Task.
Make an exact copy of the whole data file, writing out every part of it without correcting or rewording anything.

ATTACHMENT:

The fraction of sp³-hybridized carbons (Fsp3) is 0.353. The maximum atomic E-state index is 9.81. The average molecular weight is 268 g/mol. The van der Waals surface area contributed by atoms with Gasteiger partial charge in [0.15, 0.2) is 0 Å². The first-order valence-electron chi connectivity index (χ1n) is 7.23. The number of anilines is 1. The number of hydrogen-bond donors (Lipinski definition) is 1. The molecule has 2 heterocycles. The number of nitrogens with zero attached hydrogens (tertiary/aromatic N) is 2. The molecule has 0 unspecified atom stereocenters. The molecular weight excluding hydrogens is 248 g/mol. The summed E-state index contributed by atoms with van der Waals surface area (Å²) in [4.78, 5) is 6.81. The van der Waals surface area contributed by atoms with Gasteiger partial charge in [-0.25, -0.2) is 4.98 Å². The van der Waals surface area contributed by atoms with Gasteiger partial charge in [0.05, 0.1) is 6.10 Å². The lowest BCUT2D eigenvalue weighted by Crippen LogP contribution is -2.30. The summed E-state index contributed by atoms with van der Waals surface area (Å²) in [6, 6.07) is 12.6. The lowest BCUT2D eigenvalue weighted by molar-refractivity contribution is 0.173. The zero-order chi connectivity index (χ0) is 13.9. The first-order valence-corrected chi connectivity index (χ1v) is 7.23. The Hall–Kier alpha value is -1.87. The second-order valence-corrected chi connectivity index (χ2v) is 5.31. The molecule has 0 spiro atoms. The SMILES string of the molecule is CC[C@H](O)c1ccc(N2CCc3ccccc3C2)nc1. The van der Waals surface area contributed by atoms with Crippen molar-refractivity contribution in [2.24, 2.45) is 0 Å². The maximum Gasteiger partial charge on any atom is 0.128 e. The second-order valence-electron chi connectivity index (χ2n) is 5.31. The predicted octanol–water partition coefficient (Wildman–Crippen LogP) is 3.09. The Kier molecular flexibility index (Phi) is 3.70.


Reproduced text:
The fraction of sp³-hybridized carbons (Fsp3) is 0.353. The maximum atomic E-state index is 9.81. The average molecular weight is 268 g/mol. The van der Waals surface area contributed by atoms with Gasteiger partial charge in [0.15, 0.2) is 0 Å². The first-order valence-electron chi connectivity index (χ1n) is 7.23. The number of anilines is 1. The number of hydrogen-bond donors (Lipinski definition) is 1. The molecule has 2 heterocycles. The number of nitrogens with zero attached hydrogens (tertiary/aromatic N) is 2. The molecule has 0 unspecified atom stereocenters. The molecular weight excluding hydrogens is 248 g/mol. The summed E-state index contributed by atoms with van der Waals surface area (Å²) in [4.78, 5) is 6.81. The van der Waals surface area contributed by atoms with Gasteiger partial charge in [-0.25, -0.2) is 4.98 Å². The van der Waals surface area contributed by atoms with Gasteiger partial charge in [0.05, 0.1) is 6.10 Å². The lowest BCUT2D eigenvalue weighted by Crippen LogP contribution is -2.30. The summed E-state index contributed by atoms with van der Waals surface area (Å²) in [6, 6.07) is 12.6. The lowest BCUT2D eigenvalue weighted by molar-refractivity contribution is 0.173. The zero-order chi connectivity index (χ0) is 13.9. The first-order valence-corrected chi connectivity index (χ1v) is 7.23. The Hall–Kier alpha value is -1.87. The second-order valence-corrected chi connectivity index (χ2v) is 5.31. The molecule has 0 spiro atoms. The SMILES string of the molecule is CC[C@H](O)c1ccc(N2CCc3ccccc3C2)nc1. The van der Waals surface area contributed by atoms with Crippen molar-refractivity contribution in [2.24, 2.45) is 0 Å². The maximum Gasteiger partial charge on any atom is 0.128 e. The second-order valence-electron chi connectivity index (χ2n) is 5.31. The predicted octanol–water partition coefficient (Wildman–Crippen LogP) is 3.09. The Kier molecular flexibility index (Phi) is 3.70.